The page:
So, what new facts did the Subcommittee discover from these experts?  I bet you did not know that not just terrorists, but drug dealers, pornographers and human traffickers “could be” using Internet gambling to launder money.  Exactly how are all these terrible human beings utilizing online gaming?  Blum, the money-laundering expert, explained how Al Capone and Meyer Lansky bought casinos and race tracks to launder their money.  It’s always good to throw in organized crime, when you want to scare people.

            But I’ve always wondered why criminals need to use gambling to finance their other crimes.  Doesn’t dealing in illegal drugs and prostitution produce enough money?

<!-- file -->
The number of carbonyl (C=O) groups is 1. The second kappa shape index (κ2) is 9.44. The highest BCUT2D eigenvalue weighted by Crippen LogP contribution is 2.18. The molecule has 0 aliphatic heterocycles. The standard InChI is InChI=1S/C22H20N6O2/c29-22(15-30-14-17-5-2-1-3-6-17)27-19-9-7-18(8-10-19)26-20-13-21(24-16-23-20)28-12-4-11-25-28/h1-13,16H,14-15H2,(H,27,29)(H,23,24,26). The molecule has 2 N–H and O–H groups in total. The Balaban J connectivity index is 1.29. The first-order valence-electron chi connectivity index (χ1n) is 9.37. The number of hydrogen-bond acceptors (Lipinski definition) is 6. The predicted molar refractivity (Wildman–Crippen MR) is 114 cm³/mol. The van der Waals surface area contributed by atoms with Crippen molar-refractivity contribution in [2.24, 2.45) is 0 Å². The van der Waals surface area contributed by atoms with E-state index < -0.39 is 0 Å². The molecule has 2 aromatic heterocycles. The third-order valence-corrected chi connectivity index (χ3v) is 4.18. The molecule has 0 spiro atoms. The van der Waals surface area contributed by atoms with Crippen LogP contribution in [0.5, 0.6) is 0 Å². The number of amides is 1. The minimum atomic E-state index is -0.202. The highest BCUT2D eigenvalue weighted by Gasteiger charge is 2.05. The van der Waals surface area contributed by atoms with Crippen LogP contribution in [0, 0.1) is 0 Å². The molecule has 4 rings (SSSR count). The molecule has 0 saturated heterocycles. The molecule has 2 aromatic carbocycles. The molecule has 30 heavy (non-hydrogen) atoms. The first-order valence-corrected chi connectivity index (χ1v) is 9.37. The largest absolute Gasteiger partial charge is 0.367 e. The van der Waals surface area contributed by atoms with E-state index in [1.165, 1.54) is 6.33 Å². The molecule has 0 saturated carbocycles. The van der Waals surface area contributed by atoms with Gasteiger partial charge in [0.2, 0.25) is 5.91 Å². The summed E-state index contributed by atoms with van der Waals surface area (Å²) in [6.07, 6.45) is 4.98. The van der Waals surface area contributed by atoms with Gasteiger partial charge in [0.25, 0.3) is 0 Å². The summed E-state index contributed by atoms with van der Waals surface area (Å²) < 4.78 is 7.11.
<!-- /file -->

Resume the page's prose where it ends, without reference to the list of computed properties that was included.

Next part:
Meanwhile, members of Congress from states with legal gambling and those without, conservative Republicans and liberal Democrats, U.S. Senators and Representatives who know the law and those who don’t – all have plans for Internet poker.  They all want it done their own way.

            This would cause a political problem, if there were any chance Congress might actually pass a law dealing with online gaming.  But since our federal lawmakers have literally not passed any new substantive law since the Republicans took over the House in January 2011, that’s not likely.